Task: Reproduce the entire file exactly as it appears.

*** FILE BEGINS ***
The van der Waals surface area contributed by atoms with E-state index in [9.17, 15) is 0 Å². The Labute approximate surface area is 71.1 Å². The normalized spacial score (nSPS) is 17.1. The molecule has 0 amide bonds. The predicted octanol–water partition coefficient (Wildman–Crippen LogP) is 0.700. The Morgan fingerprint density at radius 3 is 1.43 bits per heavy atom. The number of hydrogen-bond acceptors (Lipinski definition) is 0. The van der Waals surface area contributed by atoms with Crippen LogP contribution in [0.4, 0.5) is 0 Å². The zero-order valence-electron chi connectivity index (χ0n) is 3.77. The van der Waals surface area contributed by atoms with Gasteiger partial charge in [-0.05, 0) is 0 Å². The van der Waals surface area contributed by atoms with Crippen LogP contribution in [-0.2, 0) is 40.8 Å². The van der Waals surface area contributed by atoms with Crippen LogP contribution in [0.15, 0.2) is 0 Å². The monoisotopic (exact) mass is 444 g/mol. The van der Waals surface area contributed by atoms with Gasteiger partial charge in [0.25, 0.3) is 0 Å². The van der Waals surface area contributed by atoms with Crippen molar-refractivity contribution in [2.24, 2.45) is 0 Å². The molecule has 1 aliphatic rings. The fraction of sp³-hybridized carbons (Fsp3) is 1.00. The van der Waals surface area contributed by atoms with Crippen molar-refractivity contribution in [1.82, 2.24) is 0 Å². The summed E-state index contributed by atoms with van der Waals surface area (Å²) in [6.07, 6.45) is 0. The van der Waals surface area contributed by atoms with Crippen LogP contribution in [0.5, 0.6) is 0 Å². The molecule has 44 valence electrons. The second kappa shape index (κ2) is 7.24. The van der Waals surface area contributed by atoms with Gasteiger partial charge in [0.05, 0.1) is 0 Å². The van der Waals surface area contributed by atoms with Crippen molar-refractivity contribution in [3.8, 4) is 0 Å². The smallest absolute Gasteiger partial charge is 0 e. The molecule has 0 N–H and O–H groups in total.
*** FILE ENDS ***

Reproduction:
The van der Waals surface area contributed by atoms with E-state index in [9.17, 15) is 0 Å². The Labute approximate surface area is 71.1 Å². The normalized spacial score (nSPS) is 17.1. The molecule has 0 amide bonds. The predicted octanol–water partition coefficient (Wildman–Crippen LogP) is 0.700. The Morgan fingerprint density at radius 3 is 1.43 bits per heavy atom. The number of hydrogen-bond acceptors (Lipinski definition) is 0. The van der Waals surface area contributed by atoms with Crippen LogP contribution in [0.4, 0.5) is 0 Å². The zero-order valence-electron chi connectivity index (χ0n) is 3.77. The van der Waals surface area contributed by atoms with Gasteiger partial charge in [-0.05, 0) is 0 Å². The van der Waals surface area contributed by atoms with Crippen LogP contribution in [-0.2, 0) is 40.8 Å². The van der Waals surface area contributed by atoms with Crippen LogP contribution in [0.15, 0.2) is 0 Å². The monoisotopic (exact) mass is 444 g/mol. The van der Waals surface area contributed by atoms with Gasteiger partial charge in [0.25, 0.3) is 0 Å². The van der Waals surface area contributed by atoms with Crippen molar-refractivity contribution in [2.24, 2.45) is 0 Å². The molecule has 1 aliphatic rings. The fraction of sp³-hybridized carbons (Fsp3) is 1.00. The van der Waals surface area contributed by atoms with Crippen molar-refractivity contribution in [1.82, 2.24) is 0 Å². The summed E-state index contributed by atoms with van der Waals surface area (Å²) in [6.07, 6.45) is 0. The van der Waals surface area contributed by atoms with Crippen LogP contribution in [0.5, 0.6) is 0 Å². The molecule has 44 valence electrons. The second kappa shape index (κ2) is 7.24. The van der Waals surface area contributed by atoms with Gasteiger partial charge in [0.05, 0.1) is 0 Å². The van der Waals surface area contributed by atoms with Crippen molar-refractivity contribution in [3.8, 4) is 0 Å². The smallest absolute Gasteiger partial charge is 0 e. The molecule has 0 N–H and O–H groups in total.